Women's Issues

Gov. John Hickenlooper wants the federal government to withdraw a proposed rule that restricts conversations health care professionals can have with their patients.

On July 30 Hickenlooper sent a letter to the U.S. Department of Health and Human Services asking that it remove the "Compliance With Statutory Program Integrity Requirements" rule.

There’s a storm rolling in over the Blackfeet Indian Reservation in Montana. The clouds are low and dark as distant lightning cracks over a green prairie. 

Wade Running Crane is starting to get wet.

“This is like a sign from Ashley that she’s here,” he said.

Updated June 29 at 12:28 p.m. ET

The process of replacing retiring Supreme Court Justice Anthony Kennedy is underway, and the prospect of filling the seat held by the court's swing vote is setting the stage for what is likely to be a battle over abortion rights unlike any in a generation.

Dave Parker / Flickr, Creative Commons

Protests and blockades of clinics that perform abortions are up dramatically around the nation, including Colorado, the first state in the union to pass a law legalizing abortion more than fifty years ago.  

Updated at 11:40 a.m. ET

The Trump administration is reviving a rule that would deny federal family planning funds to organizations that provide abortions or make abortion referrals.

The rule is similar to one in place during the Reagan administration. The proposal was drafted by the Health and Human Services Department and is under review by the White House budget office.

  

Marita Growing Thunder, 19, is sitting in the grass on a warm spring afternoon at the University of Montana campus in Missoula where she studies art. Growing up, she said, her mom was always talking about aunt Yvonne.

Thousands of people gathered in Denver on a sunny, crisp Saturday in January for a planned rally. Many in the crowd, made up of about 80 percent women, held up signs such as “Lets [sic] Make America Smart Again,” “We Shall Overcomb,”  “Build Bridges Not Walls” and “We need a leader not a tweeter.”

Updated at 4 p.m. ET

The National Mall has flooded with pink, as demonstrators descend on the nation's capital Saturday for the Women's March on Washington. Just one day after President Trump's inauguration, marchers from across the country have gathered in the city to protest his agenda and support for women's rights.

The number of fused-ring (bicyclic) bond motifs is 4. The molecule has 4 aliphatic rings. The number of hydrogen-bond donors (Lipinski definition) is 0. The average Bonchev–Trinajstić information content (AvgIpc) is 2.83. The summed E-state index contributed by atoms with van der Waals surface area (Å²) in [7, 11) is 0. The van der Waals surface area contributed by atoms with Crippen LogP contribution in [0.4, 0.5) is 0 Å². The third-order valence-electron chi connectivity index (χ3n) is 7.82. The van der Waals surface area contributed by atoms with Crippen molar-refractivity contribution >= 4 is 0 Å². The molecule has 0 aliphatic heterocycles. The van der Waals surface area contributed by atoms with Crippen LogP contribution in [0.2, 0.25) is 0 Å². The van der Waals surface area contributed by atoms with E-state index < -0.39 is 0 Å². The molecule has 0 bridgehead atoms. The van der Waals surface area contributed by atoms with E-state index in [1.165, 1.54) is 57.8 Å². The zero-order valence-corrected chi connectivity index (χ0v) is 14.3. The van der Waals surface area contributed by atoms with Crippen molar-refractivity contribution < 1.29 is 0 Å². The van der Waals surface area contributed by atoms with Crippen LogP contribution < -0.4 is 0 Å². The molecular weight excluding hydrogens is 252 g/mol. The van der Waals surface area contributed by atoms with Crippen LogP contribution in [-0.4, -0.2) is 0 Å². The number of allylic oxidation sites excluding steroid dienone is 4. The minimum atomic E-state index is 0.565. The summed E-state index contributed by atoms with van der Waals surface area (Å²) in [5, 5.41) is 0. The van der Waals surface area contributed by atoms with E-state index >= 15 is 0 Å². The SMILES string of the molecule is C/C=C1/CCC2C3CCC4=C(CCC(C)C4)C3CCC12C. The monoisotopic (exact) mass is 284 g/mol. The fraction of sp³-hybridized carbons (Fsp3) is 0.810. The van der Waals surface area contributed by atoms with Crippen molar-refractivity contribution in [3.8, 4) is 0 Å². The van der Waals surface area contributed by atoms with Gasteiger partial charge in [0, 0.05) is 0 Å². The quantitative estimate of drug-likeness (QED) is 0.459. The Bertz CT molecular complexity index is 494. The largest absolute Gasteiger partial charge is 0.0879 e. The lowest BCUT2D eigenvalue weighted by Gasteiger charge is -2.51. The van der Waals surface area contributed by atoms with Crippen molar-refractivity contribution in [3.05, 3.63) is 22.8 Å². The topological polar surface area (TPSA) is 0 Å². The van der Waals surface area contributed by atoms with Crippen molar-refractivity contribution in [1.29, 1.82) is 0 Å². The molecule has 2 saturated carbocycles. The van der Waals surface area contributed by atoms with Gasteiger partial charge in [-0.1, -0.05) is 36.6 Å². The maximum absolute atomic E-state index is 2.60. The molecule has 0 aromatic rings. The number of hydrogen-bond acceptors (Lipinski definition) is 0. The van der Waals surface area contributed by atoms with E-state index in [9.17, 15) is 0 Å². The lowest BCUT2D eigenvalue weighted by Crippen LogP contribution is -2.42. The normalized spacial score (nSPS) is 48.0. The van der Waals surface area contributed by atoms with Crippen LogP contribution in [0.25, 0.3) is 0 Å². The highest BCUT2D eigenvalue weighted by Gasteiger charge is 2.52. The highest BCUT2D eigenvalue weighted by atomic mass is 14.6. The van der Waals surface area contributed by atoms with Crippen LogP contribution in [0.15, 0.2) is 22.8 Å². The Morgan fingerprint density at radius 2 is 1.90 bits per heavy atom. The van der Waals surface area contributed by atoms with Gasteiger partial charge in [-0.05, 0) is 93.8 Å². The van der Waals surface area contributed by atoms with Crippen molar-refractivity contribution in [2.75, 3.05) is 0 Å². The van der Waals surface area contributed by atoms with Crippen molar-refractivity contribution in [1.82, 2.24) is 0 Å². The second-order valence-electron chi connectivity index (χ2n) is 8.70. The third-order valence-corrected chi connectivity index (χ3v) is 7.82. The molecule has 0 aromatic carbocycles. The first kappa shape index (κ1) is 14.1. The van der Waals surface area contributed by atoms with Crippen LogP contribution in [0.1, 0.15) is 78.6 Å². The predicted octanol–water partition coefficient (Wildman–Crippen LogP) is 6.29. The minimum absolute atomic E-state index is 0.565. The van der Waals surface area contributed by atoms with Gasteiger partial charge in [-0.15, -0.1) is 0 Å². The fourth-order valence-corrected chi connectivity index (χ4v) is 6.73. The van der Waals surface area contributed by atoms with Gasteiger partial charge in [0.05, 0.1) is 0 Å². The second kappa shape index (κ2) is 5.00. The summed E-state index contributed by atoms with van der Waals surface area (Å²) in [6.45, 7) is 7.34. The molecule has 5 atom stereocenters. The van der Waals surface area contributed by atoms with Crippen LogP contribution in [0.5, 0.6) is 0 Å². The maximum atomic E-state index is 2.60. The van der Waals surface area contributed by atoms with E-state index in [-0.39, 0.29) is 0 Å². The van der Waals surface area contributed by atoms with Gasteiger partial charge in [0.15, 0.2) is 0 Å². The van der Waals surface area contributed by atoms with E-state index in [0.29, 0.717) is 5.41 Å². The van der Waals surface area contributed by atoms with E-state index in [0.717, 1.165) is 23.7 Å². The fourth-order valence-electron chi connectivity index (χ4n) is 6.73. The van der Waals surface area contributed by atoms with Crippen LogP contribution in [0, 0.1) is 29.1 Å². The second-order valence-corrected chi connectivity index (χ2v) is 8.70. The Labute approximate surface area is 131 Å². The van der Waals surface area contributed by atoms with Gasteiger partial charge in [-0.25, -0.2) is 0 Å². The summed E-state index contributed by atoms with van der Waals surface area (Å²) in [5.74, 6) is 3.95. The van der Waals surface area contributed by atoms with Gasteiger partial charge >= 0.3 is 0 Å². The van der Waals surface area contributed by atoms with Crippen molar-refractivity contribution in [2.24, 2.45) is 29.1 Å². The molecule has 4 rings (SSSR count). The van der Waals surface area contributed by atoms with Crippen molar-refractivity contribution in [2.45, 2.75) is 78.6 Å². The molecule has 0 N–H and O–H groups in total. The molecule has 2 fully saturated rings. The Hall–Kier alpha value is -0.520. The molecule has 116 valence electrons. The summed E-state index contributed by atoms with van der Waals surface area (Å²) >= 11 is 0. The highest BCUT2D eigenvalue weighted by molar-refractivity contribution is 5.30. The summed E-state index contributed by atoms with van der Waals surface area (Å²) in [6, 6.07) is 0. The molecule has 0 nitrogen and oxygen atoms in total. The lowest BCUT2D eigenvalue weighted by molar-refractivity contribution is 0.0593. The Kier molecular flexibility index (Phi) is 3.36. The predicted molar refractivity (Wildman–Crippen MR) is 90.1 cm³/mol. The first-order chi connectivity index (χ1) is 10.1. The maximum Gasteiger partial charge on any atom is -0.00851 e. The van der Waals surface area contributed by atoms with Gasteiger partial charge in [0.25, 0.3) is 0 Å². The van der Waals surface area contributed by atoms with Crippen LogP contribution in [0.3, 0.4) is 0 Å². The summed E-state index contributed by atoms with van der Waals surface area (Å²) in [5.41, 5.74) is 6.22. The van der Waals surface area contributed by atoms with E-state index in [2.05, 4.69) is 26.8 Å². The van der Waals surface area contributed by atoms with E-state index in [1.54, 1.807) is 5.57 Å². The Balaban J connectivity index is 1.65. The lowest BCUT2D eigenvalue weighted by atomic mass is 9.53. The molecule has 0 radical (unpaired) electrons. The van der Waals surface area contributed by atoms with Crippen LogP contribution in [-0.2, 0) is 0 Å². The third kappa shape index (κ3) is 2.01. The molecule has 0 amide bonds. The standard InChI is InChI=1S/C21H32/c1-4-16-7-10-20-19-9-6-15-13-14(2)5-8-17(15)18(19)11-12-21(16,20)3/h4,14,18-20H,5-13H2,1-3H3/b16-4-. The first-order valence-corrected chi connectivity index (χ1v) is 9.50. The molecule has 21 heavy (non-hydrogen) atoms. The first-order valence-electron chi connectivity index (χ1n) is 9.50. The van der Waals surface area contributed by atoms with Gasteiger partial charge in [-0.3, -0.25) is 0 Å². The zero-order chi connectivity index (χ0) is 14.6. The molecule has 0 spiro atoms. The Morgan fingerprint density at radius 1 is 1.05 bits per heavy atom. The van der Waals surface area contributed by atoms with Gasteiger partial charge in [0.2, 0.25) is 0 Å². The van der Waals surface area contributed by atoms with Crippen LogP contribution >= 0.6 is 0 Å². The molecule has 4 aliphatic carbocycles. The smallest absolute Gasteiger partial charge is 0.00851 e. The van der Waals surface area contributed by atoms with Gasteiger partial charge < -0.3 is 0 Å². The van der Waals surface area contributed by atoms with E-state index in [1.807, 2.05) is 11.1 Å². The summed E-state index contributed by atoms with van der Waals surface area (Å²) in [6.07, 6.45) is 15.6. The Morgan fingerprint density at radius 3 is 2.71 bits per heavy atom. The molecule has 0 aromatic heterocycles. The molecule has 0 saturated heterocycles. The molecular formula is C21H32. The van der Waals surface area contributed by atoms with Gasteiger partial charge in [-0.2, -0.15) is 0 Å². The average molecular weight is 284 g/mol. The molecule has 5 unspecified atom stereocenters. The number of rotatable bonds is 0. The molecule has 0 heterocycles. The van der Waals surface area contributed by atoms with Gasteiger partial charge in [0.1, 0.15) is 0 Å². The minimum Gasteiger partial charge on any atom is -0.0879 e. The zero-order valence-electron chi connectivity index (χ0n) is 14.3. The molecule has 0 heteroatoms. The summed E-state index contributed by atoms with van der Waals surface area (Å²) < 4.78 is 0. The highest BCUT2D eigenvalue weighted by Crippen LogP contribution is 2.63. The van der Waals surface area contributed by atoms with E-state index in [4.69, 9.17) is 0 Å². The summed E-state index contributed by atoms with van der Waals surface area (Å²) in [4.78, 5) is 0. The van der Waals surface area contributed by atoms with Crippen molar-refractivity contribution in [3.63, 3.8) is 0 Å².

The event opened with a rally, to be followed by the march proper — which had a path laid out from a starting position near the U.S. Capitol to its endpoint near the Washington Monument.

Tuesday Newscast, 1/5/16, 5:32 PM

Jan 5, 2016

Newscast for Tuesday, January 5, 2016, 5:32 PM:
 


Tuesday Newscast, 12/1/15, 5:32 PM

Dec 1, 2015

Newscast for Tuesday, December 1, 2015, 5:32 PM:

A program to provide long acting reversible contraceptives to low-income women has been funded for another year. About a dozen health and community foundations have stepped up to provide the funds, something the Colorado Department of Public Health and Environment had been working overtime to try and secure.

Tuesday Newscast, 8/25/15, 5:32 PM

Aug 25, 2015

Newscast for Tuesday, August 25, 2015, 5:32 PM:

Despite state lawmakers failing to pass a bill to fund the effort, a program to provide long acting reversible birth control to young, low-income women in Colorado is being extended for another year.

The long acting contraceptives, according to state figures, have helped cut teen pregnancy rates in the state by 40 percent. Abortions have gone down too.

D. Utterback

Democrats at the state capitol scuttled an abortion rights bill just before the senate was about to debate it on the floor. It was broadly written and would have banned Colorado from "enacting any policy that denies or interferes with and individual’s reproductive healthcare decisions.” As part of our Capitol Conversation series, Bente Birkeland analyzes the political motivations behind the measure and why Democrats reversed course so quickly.